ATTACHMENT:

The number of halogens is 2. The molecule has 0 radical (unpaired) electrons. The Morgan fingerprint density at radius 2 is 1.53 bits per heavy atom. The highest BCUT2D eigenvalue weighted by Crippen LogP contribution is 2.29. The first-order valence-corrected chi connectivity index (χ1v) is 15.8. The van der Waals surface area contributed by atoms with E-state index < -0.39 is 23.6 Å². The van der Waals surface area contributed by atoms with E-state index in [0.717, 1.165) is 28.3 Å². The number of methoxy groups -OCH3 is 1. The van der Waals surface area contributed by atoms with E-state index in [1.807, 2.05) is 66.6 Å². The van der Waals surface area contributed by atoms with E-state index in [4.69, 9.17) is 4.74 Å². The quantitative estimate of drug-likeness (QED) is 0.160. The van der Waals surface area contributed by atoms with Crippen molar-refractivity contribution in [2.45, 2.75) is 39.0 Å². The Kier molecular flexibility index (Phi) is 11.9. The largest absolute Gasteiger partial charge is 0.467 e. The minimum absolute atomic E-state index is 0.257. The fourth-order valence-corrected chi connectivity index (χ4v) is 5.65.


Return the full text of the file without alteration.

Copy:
The number of halogens is 2. The molecule has 0 radical (unpaired) electrons. The Morgan fingerprint density at radius 2 is 1.53 bits per heavy atom. The highest BCUT2D eigenvalue weighted by Crippen LogP contribution is 2.29. The first-order valence-corrected chi connectivity index (χ1v) is 15.8. The van der Waals surface area contributed by atoms with E-state index < -0.39 is 23.6 Å². The van der Waals surface area contributed by atoms with E-state index in [0.717, 1.165) is 28.3 Å². The number of methoxy groups -OCH3 is 1. The van der Waals surface area contributed by atoms with E-state index in [1.807, 2.05) is 66.6 Å². The van der Waals surface area contributed by atoms with E-state index in [4.69, 9.17) is 4.74 Å². The quantitative estimate of drug-likeness (QED) is 0.160. The van der Waals surface area contributed by atoms with Crippen molar-refractivity contribution in [2.45, 2.75) is 39.0 Å². The Kier molecular flexibility index (Phi) is 11.9. The largest absolute Gasteiger partial charge is 0.467 e. The minimum absolute atomic E-state index is 0.257. The fourth-order valence-corrected chi connectivity index (χ4v) is 5.65.